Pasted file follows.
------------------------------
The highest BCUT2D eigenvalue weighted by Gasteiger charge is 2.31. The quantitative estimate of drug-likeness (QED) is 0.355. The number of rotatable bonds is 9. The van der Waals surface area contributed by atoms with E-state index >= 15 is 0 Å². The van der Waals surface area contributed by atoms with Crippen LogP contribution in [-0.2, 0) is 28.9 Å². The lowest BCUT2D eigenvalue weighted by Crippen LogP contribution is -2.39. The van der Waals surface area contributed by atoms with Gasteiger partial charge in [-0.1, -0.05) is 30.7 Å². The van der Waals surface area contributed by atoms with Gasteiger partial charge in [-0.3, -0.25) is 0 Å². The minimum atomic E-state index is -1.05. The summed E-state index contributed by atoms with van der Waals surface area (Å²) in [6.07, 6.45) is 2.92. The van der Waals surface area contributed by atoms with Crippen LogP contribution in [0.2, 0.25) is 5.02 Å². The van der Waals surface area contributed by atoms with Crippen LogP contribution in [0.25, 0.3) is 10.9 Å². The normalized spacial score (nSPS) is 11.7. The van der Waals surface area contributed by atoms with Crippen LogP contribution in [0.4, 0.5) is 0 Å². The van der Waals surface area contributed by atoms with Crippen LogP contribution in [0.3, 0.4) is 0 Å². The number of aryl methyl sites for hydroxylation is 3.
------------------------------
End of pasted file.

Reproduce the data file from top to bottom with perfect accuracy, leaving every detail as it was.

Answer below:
The highest BCUT2D eigenvalue weighted by Gasteiger charge is 2.31. The quantitative estimate of drug-likeness (QED) is 0.355. The number of rotatable bonds is 9. The van der Waals surface area contributed by atoms with E-state index >= 15 is 0 Å². The van der Waals surface area contributed by atoms with Crippen LogP contribution in [-0.2, 0) is 28.9 Å². The lowest BCUT2D eigenvalue weighted by Crippen LogP contribution is -2.39. The van der Waals surface area contributed by atoms with Gasteiger partial charge in [-0.1, -0.05) is 30.7 Å². The van der Waals surface area contributed by atoms with Gasteiger partial charge in [-0.3, -0.25) is 0 Å². The minimum atomic E-state index is -1.05. The summed E-state index contributed by atoms with van der Waals surface area (Å²) in [6.07, 6.45) is 2.92. The van der Waals surface area contributed by atoms with Crippen LogP contribution in [0.2, 0.25) is 5.02 Å². The van der Waals surface area contributed by atoms with Crippen LogP contribution in [0.25, 0.3) is 10.9 Å². The normalized spacial score (nSPS) is 11.7. The van der Waals surface area contributed by atoms with Crippen LogP contribution in [0.4, 0.5) is 0 Å². The van der Waals surface area contributed by atoms with Crippen LogP contribution in [0.3, 0.4) is 0 Å². The number of aryl methyl sites for hydroxylation is 3.